My question arises from a preacher's Facebook post condemning the practice of being a "prayer squirrel" (i.e., getting distracted while praying). He offers the following as an example of what prayers by such a person might look like:

Dear God, heal brother James of ... i need a coffee, I wonder who will win the hockey game tonite ... God heal brother James of his heart condition, and Lord... sister Jennifer really could use a blessing from you because she ... I forgot to take out the roast for dinner ... the kids are late coming home from school ... bless sister Jennifer because she needs encouragement. Amen.

In support of this being sinful, the preacher translates Colossians 4:2 thusly (emphasis added):

Devote yourselves to prayer without distraction as you pray

Is this an accurate translation of Colossians 4:2? Does the verse prohibit being a "prayer squirrel"? While it certainly makes sense that we should be focused when praying, are we specifically commanded such by Colossians 4:2 or other verses, meaning that distraction while praying is sinful, or do verses such as Colossians 4:2 have a different application in mind?

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    This sounds more like a hermeneutical question.
    – agarza
    Commented Jul 25, 2022 at 14:51
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    @agarza Maybe. That said, I can't help but think that if I would have put it on the Hermeneutics site, the question's elaborate reference to teaching and application from a Facebook post would cause those on Hermeneutics to comment, "This sounds more like a Christianity question." I'm fine either way, though, whether the question is here or there.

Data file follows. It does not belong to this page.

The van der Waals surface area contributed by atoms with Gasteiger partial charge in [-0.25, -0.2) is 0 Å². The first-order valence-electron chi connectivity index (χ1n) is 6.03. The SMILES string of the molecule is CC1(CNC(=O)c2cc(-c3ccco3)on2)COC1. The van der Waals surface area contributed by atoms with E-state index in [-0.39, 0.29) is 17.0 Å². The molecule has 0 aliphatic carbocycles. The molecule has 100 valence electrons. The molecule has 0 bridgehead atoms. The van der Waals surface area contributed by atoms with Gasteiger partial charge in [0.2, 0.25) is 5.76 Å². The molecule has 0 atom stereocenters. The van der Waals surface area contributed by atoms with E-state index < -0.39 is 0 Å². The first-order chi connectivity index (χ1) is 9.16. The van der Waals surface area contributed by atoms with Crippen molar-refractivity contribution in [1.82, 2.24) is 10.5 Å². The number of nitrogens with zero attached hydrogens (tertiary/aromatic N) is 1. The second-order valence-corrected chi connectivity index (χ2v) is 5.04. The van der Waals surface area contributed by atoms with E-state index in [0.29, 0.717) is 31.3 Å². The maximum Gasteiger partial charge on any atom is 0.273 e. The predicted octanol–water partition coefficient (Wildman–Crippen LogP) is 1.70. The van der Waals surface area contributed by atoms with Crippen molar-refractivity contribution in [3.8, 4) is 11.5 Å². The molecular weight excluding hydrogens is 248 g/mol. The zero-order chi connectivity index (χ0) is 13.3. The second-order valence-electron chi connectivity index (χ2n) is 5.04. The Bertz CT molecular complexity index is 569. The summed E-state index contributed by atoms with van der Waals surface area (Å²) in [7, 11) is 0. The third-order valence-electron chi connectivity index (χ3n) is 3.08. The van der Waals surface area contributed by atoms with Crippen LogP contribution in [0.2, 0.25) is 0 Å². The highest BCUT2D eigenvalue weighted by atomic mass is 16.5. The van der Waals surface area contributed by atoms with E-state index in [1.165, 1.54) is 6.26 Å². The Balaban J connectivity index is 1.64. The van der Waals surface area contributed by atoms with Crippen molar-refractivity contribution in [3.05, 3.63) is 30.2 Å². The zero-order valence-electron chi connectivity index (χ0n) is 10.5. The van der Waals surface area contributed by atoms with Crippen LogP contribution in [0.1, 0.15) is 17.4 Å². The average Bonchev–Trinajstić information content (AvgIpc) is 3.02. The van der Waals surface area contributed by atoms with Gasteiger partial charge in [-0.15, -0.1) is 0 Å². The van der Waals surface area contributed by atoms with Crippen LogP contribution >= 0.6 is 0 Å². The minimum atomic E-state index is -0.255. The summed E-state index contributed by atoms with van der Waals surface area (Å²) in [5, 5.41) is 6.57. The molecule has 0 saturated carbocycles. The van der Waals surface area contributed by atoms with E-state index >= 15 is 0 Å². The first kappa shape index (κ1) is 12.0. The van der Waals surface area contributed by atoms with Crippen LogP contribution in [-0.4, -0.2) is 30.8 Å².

– The Editor
    Commented Jul 25, 2022 at 14:55
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    As a suggestion, split the question for each site. Ask the hermeneutical portion on BH.SE and then reference it here for the teaching application.
    – agarza
    Commented Jul 25, 2022 at 14:57
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    The moral aspect of the question would need to be properly scoped to a denomination as well.
    – user54757
    Commented Jul 25, 2022 at 16:24
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    "Practicing the Presence of God" by Brother Lawrence advocates a type of background prayer that infuses all your activities with prayer mixed with attention to the details of what you are occupied at the moment, like peeling potatoes. It is not the focused prayer free from distractions that is important to devotional life but it is a good supplement to life, not sinful. Commented Jul 28, 2022 at 17:30

4 Answers 4


Is it sinful to get distracted while praying?

While the Bible admonishes believers on our prayer lives in many places, to pray often (1Th 5:16-18), to seek the LORD in all we do (Pro 3:5-6), and to devote ourselves to lives of prayer (Col 4:2), the gift of prayer itself is never seen as an issue related to sin or not. In other words, nowhere in the Bible are people condemned for their lack of prayerfulness.

Not praying is not an issue of sin or sinfulness, rather it is an indication of the health of our relationship with God - if we are close to God, we will feel the need to be in prayer, if we are far away from Him, we won't.

So is it a sin to get distracted while praying? Hermenuetically, the verse in question isn't really saying that; instead it is encouraging people not to be so distracted that they do not take time to pray. Be vigilant in your prayer life! The idea that somehow being distracted during prayer time could be seen as a sin seems overly legalistic and too quick to condemn, that is not at all what the apostle Paul is communicating in the greater chapter in question.

If you are feeling distracted during prayer time, try to practice mindfulness techniques (focusing on the moment, letting go of thoughts that come into your mind, and refocusing on your conversation with God). The more time you spend consistently in times of prayer, the easier and better your prayer times will become.


Sin is the transgression of God's commandments so, no, unlikely.

Leviticus 4:1-2 ​ And the LORD spake unto Moses, saying, Speak unto the children of Israel, saying, If a soul shall sin through ignorance against any of the commandments of the LORD concerning things which ought not to be done, and shall do against any of them: